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World's Nations Make Progress on Some, But Not All, Health Goals
More than 60 percent of the world's nations are expected to meet some of their health targets in the United Nations Sustainable Development Goals by 2030. They include reducing child and maternal deaths and deaths from malaria. However, fewer than five percent are projected to meet their targets on reducing the number of overweight children, tuberculosis infections and traffic deaths.
The news comes in a report published Wednesday by the British journal The Lancet that analyzed health-related Sustainable Development Goals in 188 countries. The 17 wide-ranging goals spearheaded by the U.N. focus on improving health and education, ending poverty, combating climate change, making cities more sustainable and protecting oceans and forests.
Singapore, Iceland and Sweden were the highest performing countries in the health-related goals. Somalia, Central African Republic and Afghanistan ranked lowest. Nordic and other European countries plus Australia, Canada, Antigua and Barbuda rank in the top 20. The U.S. ranks 24th.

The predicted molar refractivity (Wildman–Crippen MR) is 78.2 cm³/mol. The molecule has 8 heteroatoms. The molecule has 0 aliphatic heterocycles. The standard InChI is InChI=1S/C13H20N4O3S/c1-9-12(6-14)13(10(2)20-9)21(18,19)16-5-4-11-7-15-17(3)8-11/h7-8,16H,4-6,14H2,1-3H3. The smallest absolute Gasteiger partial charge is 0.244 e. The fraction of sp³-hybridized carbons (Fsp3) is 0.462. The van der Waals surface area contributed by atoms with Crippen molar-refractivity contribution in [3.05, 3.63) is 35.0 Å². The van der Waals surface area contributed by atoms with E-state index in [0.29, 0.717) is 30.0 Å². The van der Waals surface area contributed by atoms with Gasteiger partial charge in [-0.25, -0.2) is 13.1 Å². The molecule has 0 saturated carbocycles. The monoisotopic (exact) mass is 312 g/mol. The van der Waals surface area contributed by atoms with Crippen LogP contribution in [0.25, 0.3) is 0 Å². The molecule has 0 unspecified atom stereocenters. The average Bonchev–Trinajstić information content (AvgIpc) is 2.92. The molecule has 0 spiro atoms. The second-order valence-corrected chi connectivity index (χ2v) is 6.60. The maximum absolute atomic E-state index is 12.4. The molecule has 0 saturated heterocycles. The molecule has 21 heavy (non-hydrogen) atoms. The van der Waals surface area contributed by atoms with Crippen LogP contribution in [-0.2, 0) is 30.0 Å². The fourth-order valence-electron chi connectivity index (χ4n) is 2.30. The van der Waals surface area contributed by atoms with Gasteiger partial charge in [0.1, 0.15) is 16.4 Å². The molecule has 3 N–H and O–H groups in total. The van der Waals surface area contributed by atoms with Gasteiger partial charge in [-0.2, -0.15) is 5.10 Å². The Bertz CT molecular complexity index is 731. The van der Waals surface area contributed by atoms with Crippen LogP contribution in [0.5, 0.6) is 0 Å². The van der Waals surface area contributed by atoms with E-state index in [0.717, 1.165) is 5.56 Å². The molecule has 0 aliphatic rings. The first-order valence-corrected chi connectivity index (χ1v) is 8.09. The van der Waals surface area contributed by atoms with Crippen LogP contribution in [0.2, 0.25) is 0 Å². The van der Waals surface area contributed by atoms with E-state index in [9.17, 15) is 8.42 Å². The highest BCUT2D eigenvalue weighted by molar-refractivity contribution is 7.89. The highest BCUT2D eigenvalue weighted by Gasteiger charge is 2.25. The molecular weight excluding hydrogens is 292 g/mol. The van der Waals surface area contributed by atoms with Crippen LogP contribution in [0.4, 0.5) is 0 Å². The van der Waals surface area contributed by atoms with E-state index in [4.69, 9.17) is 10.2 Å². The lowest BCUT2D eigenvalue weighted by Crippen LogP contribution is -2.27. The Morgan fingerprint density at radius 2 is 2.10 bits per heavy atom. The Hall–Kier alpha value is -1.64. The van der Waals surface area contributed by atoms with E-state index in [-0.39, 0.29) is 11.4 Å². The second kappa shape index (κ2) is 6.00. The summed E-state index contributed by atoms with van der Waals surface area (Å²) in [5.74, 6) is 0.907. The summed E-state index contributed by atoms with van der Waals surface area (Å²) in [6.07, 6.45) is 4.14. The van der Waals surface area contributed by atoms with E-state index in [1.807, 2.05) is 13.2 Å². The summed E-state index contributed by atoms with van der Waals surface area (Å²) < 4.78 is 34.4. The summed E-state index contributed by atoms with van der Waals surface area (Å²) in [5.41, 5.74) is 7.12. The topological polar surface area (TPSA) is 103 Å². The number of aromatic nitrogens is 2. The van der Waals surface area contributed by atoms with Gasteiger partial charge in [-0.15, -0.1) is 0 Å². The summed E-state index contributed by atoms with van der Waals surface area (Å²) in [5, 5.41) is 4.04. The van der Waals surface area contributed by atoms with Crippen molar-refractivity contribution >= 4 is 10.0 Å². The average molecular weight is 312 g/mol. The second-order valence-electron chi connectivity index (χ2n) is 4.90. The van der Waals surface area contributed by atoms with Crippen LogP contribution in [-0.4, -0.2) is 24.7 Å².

The report, which was funded by the U.S. Bill and Melinda Gates Foundation, said the findings should help shape policies in order to address long-standing and emerging health challenges.
Dr. Christopher Murray, director of the Institute of Health Metrics Evaluation and a professor of global health at the University of Washington, was the lead author.
Murray said in The Lancet: "China, Cambodia and many other middle and low-income nations deserve recognition for improving their citizens’ lives, as evidenced by impressive improvements in under-five mortality, neonatal mortality, vaccine coverage, maternal mortality, and malaria.”
The report was prepared ahead of the 72nd session of the United Nations General Assembly, beginning in New York later this month.